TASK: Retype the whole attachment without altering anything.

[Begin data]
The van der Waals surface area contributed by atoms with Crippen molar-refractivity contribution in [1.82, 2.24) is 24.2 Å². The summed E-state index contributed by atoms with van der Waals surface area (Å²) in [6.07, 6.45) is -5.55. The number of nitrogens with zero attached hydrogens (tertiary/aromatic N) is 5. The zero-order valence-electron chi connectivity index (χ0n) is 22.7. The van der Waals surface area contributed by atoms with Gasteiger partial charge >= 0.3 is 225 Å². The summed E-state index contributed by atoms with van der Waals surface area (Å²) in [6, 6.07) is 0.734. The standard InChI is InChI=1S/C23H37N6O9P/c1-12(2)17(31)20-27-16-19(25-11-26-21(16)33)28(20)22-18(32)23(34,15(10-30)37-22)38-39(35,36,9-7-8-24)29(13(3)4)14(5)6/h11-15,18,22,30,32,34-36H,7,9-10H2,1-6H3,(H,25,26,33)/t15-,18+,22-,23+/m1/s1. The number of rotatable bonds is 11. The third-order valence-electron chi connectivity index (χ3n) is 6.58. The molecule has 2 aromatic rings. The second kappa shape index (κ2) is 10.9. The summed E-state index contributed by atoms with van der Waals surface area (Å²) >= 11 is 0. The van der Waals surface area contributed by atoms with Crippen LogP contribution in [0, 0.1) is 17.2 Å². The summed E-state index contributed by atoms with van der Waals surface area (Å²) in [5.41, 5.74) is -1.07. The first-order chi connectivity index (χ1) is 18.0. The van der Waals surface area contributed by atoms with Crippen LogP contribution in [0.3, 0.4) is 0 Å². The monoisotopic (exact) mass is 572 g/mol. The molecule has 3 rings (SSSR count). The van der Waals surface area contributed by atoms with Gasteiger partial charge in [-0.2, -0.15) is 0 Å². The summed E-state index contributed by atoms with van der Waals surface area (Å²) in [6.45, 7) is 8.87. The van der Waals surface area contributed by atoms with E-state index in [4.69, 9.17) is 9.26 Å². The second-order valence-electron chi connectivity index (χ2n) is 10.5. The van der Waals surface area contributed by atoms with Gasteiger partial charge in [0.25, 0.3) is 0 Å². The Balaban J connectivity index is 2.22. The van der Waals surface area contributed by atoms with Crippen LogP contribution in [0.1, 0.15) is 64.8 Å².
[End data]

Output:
The van der Waals surface area contributed by atoms with Crippen molar-refractivity contribution in [1.82, 2.24) is 24.2 Å². The summed E-state index contributed by atoms with van der Waals surface area (Å²) in [6.07, 6.45) is -5.55. The number of nitrogens with zero attached hydrogens (tertiary/aromatic N) is 5. The zero-order valence-electron chi connectivity index (χ0n) is 22.7. The van der Waals surface area contributed by atoms with Gasteiger partial charge >= 0.3 is 225 Å². The summed E-state index contributed by atoms with van der Waals surface area (Å²) in [6, 6.07) is 0.734. The standard InChI is InChI=1S/C23H37N6O9P/c1-12(2)17(31)20-27-16-19(25-11-26-21(16)33)28(20)22-18(32)23(34,15(10-30)37-22)38-39(35,36,9-7-8-24)29(13(3)4)14(5)6/h11-15,18,22,30,32,34-36H,7,9-10H2,1-6H3,(H,25,26,33)/t15-,18+,22-,23+/m1/s1. The number of rotatable bonds is 11. The third-order valence-electron chi connectivity index (χ3n) is 6.58. The molecule has 2 aromatic rings. The second kappa shape index (κ2) is 10.9. The summed E-state index contributed by atoms with van der Waals surface area (Å²) >= 11 is 0. The van der Waals surface area contributed by atoms with Crippen LogP contribution in [0, 0.1) is 17.2 Å². The summed E-state index contributed by atoms with van der Waals surface area (Å²) in [5.41, 5.74) is -1.07. The first-order chi connectivity index (χ1) is 18.0. The van der Waals surface area contributed by atoms with Crippen LogP contribution in [0.3, 0.4) is 0 Å². The monoisotopic (exact) mass is 572 g/mol. The molecule has 3 rings (SSSR count). The van der Waals surface area contributed by atoms with Gasteiger partial charge in [-0.2, -0.15) is 0 Å². The summed E-state index contributed by atoms with van der Waals surface area (Å²) in [6.45, 7) is 8.87. The van der Waals surface area contributed by atoms with E-state index in [4.69, 9.17) is 9.26 Å². The second-order valence-electron chi connectivity index (χ2n) is 10.5. The van der Waals surface area contributed by atoms with Gasteiger partial charge in [0.25, 0.3) is 0 Å². The Balaban J connectivity index is 2.22. The van der Waals surface area contributed by atoms with Crippen LogP contribution in [0.1, 0.15) is 64.8 Å².